The NCAA, the NFL and Major League Baseball "were our main targets. We went after those guys with great intensity," Wood said. "You've got to be creative, you've got to be different and you need to figure out a way to differentiate yourself and your strategy from larger competitors."

Following the breakfast, the Downtown Denver Partnership released the Downtown Denver Startup Report, which found, among other things, that in the last year alone 56 startups in Denver have raised more than $420 million in venture capital in the last year. 

"The growth of tech startups is strong, both in terms of number of new businesses and job creation," said Tami Door, Downtown Denver Partnership CEO. With events like startup week and support and services including The Commons of Champa, the organization is helping startups as they strive to become the next Under Armor. "We are focused on providing access to free resources and education to further establish Downtown Denver as the leading place for businesses to succeed."

The report looks at how startups are changing the employment sector in Denver. The city now has 664 startups, with 165 launching in 2015 alone. Startup growth is strongest in the technology sector, as startups represent 10 percent of all companies downtown and employ 4,508 people.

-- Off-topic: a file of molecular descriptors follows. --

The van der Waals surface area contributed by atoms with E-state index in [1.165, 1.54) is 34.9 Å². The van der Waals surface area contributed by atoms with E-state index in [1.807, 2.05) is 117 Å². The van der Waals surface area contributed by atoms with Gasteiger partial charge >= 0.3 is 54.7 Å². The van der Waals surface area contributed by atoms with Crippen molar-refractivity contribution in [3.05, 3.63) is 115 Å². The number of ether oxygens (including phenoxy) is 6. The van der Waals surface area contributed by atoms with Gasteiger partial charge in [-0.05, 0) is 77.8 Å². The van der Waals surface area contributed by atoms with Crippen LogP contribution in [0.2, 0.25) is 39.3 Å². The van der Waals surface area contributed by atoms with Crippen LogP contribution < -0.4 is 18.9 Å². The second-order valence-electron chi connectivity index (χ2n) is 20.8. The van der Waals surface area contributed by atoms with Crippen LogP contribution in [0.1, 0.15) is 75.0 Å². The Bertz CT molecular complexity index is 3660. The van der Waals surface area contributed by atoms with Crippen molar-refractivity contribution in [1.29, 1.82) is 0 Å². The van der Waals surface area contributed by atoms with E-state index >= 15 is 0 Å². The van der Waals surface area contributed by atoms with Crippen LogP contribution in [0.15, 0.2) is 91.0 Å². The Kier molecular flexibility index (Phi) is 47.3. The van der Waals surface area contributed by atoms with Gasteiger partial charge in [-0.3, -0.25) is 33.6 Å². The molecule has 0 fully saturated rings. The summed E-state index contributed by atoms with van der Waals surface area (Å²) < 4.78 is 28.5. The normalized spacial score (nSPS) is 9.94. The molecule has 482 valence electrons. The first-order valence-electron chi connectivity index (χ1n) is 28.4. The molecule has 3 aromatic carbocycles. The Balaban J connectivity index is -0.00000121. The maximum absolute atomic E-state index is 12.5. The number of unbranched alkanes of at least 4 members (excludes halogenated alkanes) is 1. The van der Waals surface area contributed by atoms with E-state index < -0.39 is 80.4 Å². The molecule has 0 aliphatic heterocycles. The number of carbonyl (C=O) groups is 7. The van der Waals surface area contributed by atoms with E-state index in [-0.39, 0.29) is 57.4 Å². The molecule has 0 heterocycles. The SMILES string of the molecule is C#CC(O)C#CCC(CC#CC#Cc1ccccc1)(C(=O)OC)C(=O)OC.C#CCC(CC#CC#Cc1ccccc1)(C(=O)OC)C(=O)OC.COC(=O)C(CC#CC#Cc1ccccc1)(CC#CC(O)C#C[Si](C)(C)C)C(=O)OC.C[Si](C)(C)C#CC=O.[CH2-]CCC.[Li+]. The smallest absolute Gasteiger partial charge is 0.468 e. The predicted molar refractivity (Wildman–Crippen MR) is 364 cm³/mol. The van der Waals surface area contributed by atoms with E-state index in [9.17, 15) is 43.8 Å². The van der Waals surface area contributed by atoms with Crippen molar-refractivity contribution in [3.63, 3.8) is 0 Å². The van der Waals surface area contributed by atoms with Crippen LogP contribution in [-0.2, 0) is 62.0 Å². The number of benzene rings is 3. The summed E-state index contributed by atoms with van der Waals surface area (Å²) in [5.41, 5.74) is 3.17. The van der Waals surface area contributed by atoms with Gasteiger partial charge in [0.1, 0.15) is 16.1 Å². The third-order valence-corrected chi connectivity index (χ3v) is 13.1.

People can register online to attend more than 250 events or go to Basecamp hosted by Chase at 1515 Arapahoe St.

Contact Confluence Denver Innovation & Jobs News Editor Chris Meehan with tips and leads for future stories at chris@confluence-denver.com.

Linux Foundation's MesosCon coming to Denver

Apache Mesos is the data center management system that's running everything from Siri to eBay, to CERN and a host of other technologies.The Linux Foundation will host MesosCon, a conference about Apache Mesos, at the Hyatt Regency Denver Tech Center on June 1-2.

The conference is focussed on users and developers and is hosted to share and learn about the project, which was originally developed at the University of California Berkeley. Sessions over the two-day conference will focus on the Mesos core, the ecosystem that's developed around the project and related technologies.

This year's keynote speakers include Dr. Ken Birman, professor of computer science at Cornell University, and Matei Zaharia, CTO of Databricks, creator of Apache Spark and assistant professor of computer science at MIT. In all the conference will have more than 50 sessions and will feature talks from representatives from Netflix, Uber and Twitter.

Birman's keynote will focus on why the Internet of Things has been hard to integrate with cloud computing. "I'll start by describing work Cornell has done over the past few years on creating a cloud platform to host 'smart power grid' applications," Birman says. In this pursuit the school has developed new rack-scale management solutions for round the clock applications, real-time storage solutions and replication of information with ultra-fast updates -- all of which is open-source.